Alas, this put me in quite the predicament. There was no one in North America with a black 2.0 F2. Rapid D.TecS 2,0 red was available, and at a discount, since it was being pushed out of inventory. Perfect, I thought, I can at least get one and that won't change my game as much.

After much study I decided that my next backhand rubber would be a Tibhar. I had proven durability and game results with the Rapid D.TecS, but I knew it had to be lighter. I especially like rubbers that are tacky and controllable, but when you give it force, you get a rewarding *crack* and a woody feeling - but, funny enough, I don't enjoy rubbers that are too soft, and that ruled out most "sound" rubbers. In a word, I knew I wanted factory speed-glued :)

I would have honestly given another Rapid D.TecS a chance for backhand, but it is a heavy rubber, and would have needed to decrease thickness. Plus, it's being discontinued - in 3-5 years time I wouldn't know what to choose, and would need to change both rubbers at the same time.

You really can't compare manufacturer numbers; in the end the best help I found was in . These were my 2 previous rubbers:

Rubber NameSpeedSpinTackinessOverall
Donic Desto F28.

Tibhar Rapid D.TecS9.

Notice that 0.7 tackiness score. That's bogus. I could lift balls similar to a chinese rubber with it, when it was new. I won't say it was super tacky, but it is not that different from the Rapid D.TecS. Not that it matters anymore :'(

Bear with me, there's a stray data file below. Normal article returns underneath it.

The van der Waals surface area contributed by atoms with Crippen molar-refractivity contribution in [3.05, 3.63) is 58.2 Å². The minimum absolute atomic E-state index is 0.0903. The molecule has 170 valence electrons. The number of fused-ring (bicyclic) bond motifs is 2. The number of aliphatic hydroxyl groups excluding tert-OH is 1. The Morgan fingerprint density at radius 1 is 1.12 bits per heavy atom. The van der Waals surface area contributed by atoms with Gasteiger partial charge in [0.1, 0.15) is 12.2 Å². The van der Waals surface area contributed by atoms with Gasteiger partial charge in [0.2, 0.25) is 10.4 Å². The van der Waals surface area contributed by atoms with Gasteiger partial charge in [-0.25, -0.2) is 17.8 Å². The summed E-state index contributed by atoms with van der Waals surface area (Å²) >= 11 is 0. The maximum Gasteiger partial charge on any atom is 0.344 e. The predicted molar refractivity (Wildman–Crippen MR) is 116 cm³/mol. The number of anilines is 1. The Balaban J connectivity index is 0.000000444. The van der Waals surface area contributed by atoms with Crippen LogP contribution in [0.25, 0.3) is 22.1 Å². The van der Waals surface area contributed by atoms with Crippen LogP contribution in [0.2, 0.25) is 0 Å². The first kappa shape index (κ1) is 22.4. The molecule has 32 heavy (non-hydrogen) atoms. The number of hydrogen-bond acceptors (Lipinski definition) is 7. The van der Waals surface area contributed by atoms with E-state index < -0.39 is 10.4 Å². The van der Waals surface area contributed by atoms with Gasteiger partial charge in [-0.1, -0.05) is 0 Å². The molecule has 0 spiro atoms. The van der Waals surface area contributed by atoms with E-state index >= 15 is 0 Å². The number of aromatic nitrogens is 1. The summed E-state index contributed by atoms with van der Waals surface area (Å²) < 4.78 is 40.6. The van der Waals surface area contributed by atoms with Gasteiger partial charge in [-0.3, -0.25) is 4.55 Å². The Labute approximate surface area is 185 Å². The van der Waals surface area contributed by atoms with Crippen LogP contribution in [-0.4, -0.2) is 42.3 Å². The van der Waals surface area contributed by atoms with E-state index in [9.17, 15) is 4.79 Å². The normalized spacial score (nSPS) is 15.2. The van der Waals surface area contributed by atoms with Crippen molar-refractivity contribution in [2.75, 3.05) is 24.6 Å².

My final decision was a normal Tibhar Aurus, but 1.9 (a bit reduced speed and weight). I am happy to report to Desto F2 followers: it is a GREAT replacement for it. Albeit a bit faster, and definitely spinnier, it *feels* the same, and I can do most of the shots I could do before, which for a spin-based player like me, was important.

Tibhar Aurus8.

I can also tell Rapid D.TecS users, Aurus rubber has the good characteristics of the rubber we love, but is faster, and I think spinnier too. The feeling when serving or looping is excellent - another rubber I've tried that is similar is the Tibhar Genius. Aurus 1.9 is faster than a 2.0 Rapid D.TecS - I would choose the 2.1 with caution.  I know the numbers above say otherwise but that is what I'm feeling so far.

And so, I now have updated my weapons, and hopefully, when I come back to recharge, I can still find Aurus in the market. Again, Desto F2, you were sensational and will be missed. Rapid D.TecS, though your new brothers are well prepared, there is something about you that I love, and will suffer greatly when our time is done.

In the next months, I'll try a Butterfly Roundell hard 2.0 that I bought for my wife, and post a review and comparison with these rubbers.

Butterfly Roundell Hard9.29.11.0

My start in the USATT

My starting points for USATT were 1600. After a so-so first performance, I'm determined to reach 2000 as soon as possible.

For you to get an idea, at this post's date, I'm barely an intermediate player (points are the horizontal axis, with how many players have that rating as vertical axis):

This blog will have videos of my games, training, reviews of equipment I personally use, and training routine. Since this is my only serious sport, I decided to make a separate blog to track my progress.

Wish me luck!